Press review Mercedes CLE versus Audi A5 Coupe, BMW 4 Series coupe by auto motor und sport

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The German magazine Auto Motor und Sport conducted a comparison test between the new Mercedes CLE and its rivals Audi A5 Coupe and BMW 4 Series Coupe. In the test, the Mercedes CLE 400 4Matic is up against the Audi A5 45 TFSI Quattro S Line and BMW 430i xDrive MSport.

Photo: Auto motor und Sport

True coupes, with two-door and a three-volume body, have become rare. The Audi A5 won’t have a successor, and Mercedes only has one coupe left in the range, down from three a few years ago. Mercedes is trying to lure back classic coupe fans with the eye-catching design of the new CLE, which is the sole successor to the C and E-Class coupes.

Mercedes is more spacious
The new Mercedes CLE is the longest (4.85 meters) and has the longest wheelbase (2.87 meters) of the three coupes in the test. Thus, it offers the best access to the rear bench through the large doors, and in the rear, medium-sized passengers benefit from the largest head and knee room.

The new Mercedes CLE is a few thousand euros more expensive than its rivals because it comes standard with the AMG Line Exterior, and AMG Line Interior packages, electrically adjustable and heated seats, and, typical of Mercedes coupes, the seatbelt automatically comes to hand when you get in the front.

The turbocharged 4-cylinder engine offers good performance but seems more taxed than rival engines with similar power as it has to contend with 230 kg more weight compared to the Audi A5 Coupe, which is 1608kg. That’s why the extra 30 Nm of torque compared to the Audi doesn’t feel like much either. In corners, however, you don’t feel the extra kilos thanks to the responsive steering and integral steering (2320.50 euros in the adaptive suspension package, present in the test car). The Mercedes CLE 300 4Matic also has very good brakes, stopping from 100 kph in just 32 meters, 2 meters earlier than the A5. But the soft, longer-stroke brake pedal dosage takes some getting used to.

The suspension setup also leaves an ambivalent impression. On the one hand, the optional adaptive suspension smoothly levels out long bumps and gives the coupe the composure needed to go long distances with a shrug. On the other hand, on bumpy roads, the CLE’s suspension isn’t very harmonious, and there’s a lot of body roll.

BMW is sportier
With all-wheel drive with a predominantly rearward torque distribution, the BMW is sportier, especially if you also order the sport differential (1,435 euro) and the MSport package (3,720 euro) with MSport suspension (optional 500 euro adaptive M suspension). That’s why, especially in Sport Plus mode, BMW gives the rear axle more room to maneuver and is always prepared for slight skids when exiting corners. The BMW turns extremely agile, which makes it a master of cornering and gives you great driving pleasure. Conversely, with the firm suspension setup, the BMW goes hard over transverse joints.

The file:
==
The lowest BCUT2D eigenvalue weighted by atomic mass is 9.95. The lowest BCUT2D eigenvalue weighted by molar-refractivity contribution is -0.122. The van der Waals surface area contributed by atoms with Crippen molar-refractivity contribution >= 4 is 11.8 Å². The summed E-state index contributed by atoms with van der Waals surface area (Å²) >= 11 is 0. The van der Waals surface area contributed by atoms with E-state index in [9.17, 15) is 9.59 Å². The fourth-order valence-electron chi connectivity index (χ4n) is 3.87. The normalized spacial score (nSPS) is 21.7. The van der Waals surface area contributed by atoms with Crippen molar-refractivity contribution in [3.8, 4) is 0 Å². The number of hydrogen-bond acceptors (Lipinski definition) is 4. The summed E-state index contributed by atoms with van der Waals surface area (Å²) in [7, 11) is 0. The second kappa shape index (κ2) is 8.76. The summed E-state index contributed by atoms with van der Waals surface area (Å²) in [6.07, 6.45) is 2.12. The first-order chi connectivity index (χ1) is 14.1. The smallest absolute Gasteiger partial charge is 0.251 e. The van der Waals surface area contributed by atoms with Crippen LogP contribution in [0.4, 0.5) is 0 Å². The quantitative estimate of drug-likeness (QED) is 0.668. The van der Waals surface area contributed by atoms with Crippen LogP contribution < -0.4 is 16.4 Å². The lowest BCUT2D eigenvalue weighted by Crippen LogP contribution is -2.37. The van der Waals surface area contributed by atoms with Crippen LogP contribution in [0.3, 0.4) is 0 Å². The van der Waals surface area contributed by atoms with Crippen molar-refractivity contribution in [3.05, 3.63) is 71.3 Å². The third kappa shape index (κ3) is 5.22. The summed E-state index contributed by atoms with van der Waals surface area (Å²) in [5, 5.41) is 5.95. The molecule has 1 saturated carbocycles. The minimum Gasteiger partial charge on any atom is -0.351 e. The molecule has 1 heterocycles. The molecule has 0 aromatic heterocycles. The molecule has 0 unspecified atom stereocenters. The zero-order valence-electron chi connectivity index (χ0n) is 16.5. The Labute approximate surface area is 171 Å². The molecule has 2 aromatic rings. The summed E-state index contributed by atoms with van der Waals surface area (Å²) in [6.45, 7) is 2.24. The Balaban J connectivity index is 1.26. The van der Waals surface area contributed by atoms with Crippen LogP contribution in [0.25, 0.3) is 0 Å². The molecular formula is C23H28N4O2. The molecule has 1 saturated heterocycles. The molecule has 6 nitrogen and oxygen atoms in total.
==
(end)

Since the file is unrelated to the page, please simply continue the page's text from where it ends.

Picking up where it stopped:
The 2-litre engine has the same 400 Nm of torque as the Mercedes but feels more powerful than the Mercedes. However, BMW’s turbocharged powertrain is a little rougher than usual, and the interaction with the eight-speed ZF automatic transmission is less harmonious than with the six-cylinder variants. Inside, the materials don’t look cheap, but the BMW doesn’t look as premium as the sleek Mercedes and fine Audi.

Audi A5 with Golf GTI engine
The Audi A5 is an old-school coupe and emphasizes technocratic sobriety and the best build quality. The turbocharged 2-litre engine comes from the Golf GTI, but the typical GTI sound has been toned down. Instead, the engine responds as spontaneously as in the Golf GTI, and delivers 370 Nm of torque from 1600 rpm and then revs faster than its rivals. The Quattro all-wheel drive system is geared more toward efficiency than sportiness and transfers the 265 hp to the asphalt in an optimal way. So the A5 Coupe accelerates faster than its rivals: 0-100 kph in 5.5 seconds ahead of BMW (5.8s) and Mercedes (6.4s).

In contrast, the efficiency-oriented four-wheel drive doesn’t cause much distraction, the steering is lighter, it’s longer demultiplicated, and Audi understeers at the limit. With the adaptive Comfort suspension (690 euros), damping is smoother than in the Mercedes. Although it has no mild hybrid system like BMW and Mercedes, the Audi consumes the least, recording 8.5 l/100 km (BMW 8.6 l/100 km, Mercedes 8.8 l/100 km).

Audi is the cheapest at 56,500 euros or 58,100 with the S Line package. The BMW 430i xDrive is more expensive, costing 61,200 euros or 64,920 euros with the M Sport package, but comes standard with navigation, which costs an extra 2,505 euros at Audi. Mercedes is even more expensive at 68,544 euros, which is explained by the fact that it comes standard with the AMG Line Interior and Exterior packages, AMG Line Advanced, and MBUX multimedia system. Even so, the Mercedes is the most expensive if you take the same equipments into account. Surprisingly, the Audi A5 Coupe won the test, not just because of price. Although it is the oldest, the Audi A5 won because of its maturity, very good quality, powerful and economical engine, and very comfortable suspension.
You can read the comparison test in detail here.